NEW YORK -- As clients, competitors and observers praise the merger of Alliance Capital Management LP and Sanford C. Bernstein Inc., only one potential problem is surfacing:
Can Alliance retain Bernstein's talent pool?
Certainly, Alliance is making all the right moves. Bruce W. Calvert, chief executive officer of Alliance Capital, says Bernstein employees will own a significant amount of Alliance Capital.
A total of 38 million new limited partnership units have been issued to Bernstein for distribution to about 200 employees, who cannot sell them until two years following the closing, after which they are subject to a 20% limit on sales for every year.
"We think that ownership position will be an enormous incentive," Mr. Calvert said.
David Barrett, partner and global head of the investment management practice at Heidrick and Struggles, New York, said as a recruiter, he will be watching how well the integration process moves along to see if any Bernstein people will leave.
"We may see a little migration once the vesting period ends," he said.
"Will investment talent be happy with this? It's too soon to say," said Peter Starr, managing director of Boston-based Cerulli Associates.
The retention pack- age will be crucial.
Meanwhile, observers say the marriage will be good for the companies, their clients and the investment management industry.
A few think the price tag was a bit too steep -- 4% of assets.
But Alliance's $3.5 billion acquisition of Bernstein will help Alliance "to reach one of their goals to be a diversified global money manager," said Brad Hearsh, managing director at the financial institutions group at PaineWebber Inc.'s investment banking arm.
"Generally, it's a positive move for both parties," said Cerulli's Mr. Starr.
The combined firm will have $475 billion under management, employ 4,000 people and manage money for 2,600 institutional and 15,000 private clients.
The deal is expected to be done in the fourth quarter and will consist of approximately $1.5 billion in cash and 40.8 million newly issued limited partnership units of Alliance Capital. AXA Financial Inc., which has a majority interest in Alliance, will purchase Alliance Capital limited partnership units to come up with the cash portion of the transaction.
The actual price might by adjusted downward if a certain base level of Bernstein client revenue is not achieved at closing. Mr. Calvert wouldn't disclose the agreed-upon base level but noted it was "pretty standard stuff."
The deal creates "one of the premier research groups in the world," he said.
"We feel with the increased (talent) pool, research and greater product line, we will be able to compete in any line of business," said Mr. Calvert.
Roger Hertog, president of Sanford Bernstein, said, "Both firms are really in one business; both are asset managers. We both came from the same church, so to speak."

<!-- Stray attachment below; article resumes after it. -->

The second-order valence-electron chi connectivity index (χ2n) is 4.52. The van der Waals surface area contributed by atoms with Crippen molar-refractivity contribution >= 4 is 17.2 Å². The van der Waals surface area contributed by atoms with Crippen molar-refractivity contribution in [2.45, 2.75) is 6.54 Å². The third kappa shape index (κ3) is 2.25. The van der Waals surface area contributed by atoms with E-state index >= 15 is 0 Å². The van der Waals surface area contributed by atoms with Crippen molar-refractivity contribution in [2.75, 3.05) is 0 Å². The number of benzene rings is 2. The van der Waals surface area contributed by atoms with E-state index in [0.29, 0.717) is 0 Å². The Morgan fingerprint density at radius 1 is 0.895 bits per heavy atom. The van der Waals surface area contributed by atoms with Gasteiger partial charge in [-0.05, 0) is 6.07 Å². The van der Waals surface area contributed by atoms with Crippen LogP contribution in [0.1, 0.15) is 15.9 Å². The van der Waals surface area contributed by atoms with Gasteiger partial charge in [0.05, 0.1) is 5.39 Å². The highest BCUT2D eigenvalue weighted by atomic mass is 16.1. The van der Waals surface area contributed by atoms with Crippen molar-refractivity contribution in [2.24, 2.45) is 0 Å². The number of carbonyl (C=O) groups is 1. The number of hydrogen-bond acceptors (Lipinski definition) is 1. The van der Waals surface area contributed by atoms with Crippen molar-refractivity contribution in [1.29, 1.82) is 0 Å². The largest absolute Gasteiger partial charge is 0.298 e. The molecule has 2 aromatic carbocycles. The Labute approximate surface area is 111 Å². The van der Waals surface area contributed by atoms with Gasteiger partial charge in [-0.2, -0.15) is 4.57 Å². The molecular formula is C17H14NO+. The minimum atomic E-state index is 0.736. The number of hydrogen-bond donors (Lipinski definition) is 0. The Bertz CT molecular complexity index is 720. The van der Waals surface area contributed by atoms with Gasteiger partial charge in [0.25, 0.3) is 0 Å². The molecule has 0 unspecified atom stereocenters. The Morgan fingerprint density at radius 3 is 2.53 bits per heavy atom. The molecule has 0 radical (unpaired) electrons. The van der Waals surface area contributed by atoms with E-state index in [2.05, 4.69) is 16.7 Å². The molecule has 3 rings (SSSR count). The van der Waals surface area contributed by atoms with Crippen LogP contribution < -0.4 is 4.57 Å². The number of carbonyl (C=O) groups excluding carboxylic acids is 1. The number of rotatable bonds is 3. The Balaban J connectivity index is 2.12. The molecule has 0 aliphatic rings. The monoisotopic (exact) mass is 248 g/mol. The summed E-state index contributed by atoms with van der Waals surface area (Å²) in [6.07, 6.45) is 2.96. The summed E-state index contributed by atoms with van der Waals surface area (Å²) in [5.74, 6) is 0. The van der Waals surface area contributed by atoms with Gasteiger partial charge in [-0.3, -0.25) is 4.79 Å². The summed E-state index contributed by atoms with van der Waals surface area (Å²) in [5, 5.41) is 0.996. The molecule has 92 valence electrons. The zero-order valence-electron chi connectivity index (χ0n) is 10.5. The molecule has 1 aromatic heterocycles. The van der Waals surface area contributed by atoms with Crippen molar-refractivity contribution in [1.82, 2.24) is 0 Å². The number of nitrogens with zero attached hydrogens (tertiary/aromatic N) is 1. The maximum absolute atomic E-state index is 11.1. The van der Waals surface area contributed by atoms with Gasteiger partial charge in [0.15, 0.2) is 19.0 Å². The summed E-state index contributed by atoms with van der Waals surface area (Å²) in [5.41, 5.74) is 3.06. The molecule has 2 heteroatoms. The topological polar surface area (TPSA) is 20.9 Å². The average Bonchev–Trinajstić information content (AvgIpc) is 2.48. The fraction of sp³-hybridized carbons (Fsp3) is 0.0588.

Before merger talks began three to four months ago, executives at both firms were working to extend their investment capabilities -- value manager Bernstein on the growth equity side and growth manager Alliance for value equity, Mr. Hertog said.
Tom Pipich, investment consultant at Buck Consultants, Pittsburgh, said the business aspects of the Bernstein-Alliance deal might take precedence over the investment side.
`Out of character'
"I'm not certain yet what to make of it," said Mr. Pipich. "But it seems a little out of character for one firm (Alliance) to say that `we believe so deeply in our own investment philosophy that we have gone out and acquired someone that is the polar opposite of what we believe.' You have a clearly identified growth manager buying a clearly identified value manager."
"The quaint notion of `this is the way we manage money and we aren't going to try to be all things to all people' seems to be going away," said Mr. Pipich.
In addition, he said, Bernstein's fixed-income capabilities could provide a complement to Alliance's fixed-income offerings.
Mr. Pipich said it appears Alliance paid a "steep price" for Bernstein, "but they saw something there."
PaineWebber's Mr. Hearsh also believes the price is a little high. He calculated that Alliance paid a little bit more than 4% of assets under management for Bernstein, while the standard range in the industry is 1% to 5% of assets.
Sometimes in money manager M&As, clients react by putting the manager on a watch list. But Bernstein's pension fund clients interviewed for this article seemed satisfied everything will work out.
"We have no problem with it," said Bob Gish, director of investments at the $8 billion New Mexico Public Employees' Retirement Association, Santa Fe.
"We prefer it would be a United States firm acquiring them (Bernstein)," he said. "But on the other hand, think what they are going to gain in acquiring this growth capability. It prevents them from being pigeon-holed as a value manager."
Bernstein manages $580 million in large-cap value equity for New Mexico.
Doug Sisson, investment officer at the $8.8 billion Ohio School Employees' Retirement System, Columbus, said he expects the fund will continue as usual with Bernstein. The firm manages $210 million in developed non-U.S. equity and $40 million in emerging market equity for the Ohio fund.
"But like a lot of other folks, we will be keeping a closer eye on them in the near future," he added. Bob Rusch, assistant treasurer at Alliant Energy Corp., Madison, Wis., expects little change.
"I suspect their performance will be, if anything, enhanced," Mr. Rusch said. The money management firm handles $55 million in domestic value equity for the $570 million company's pension fund.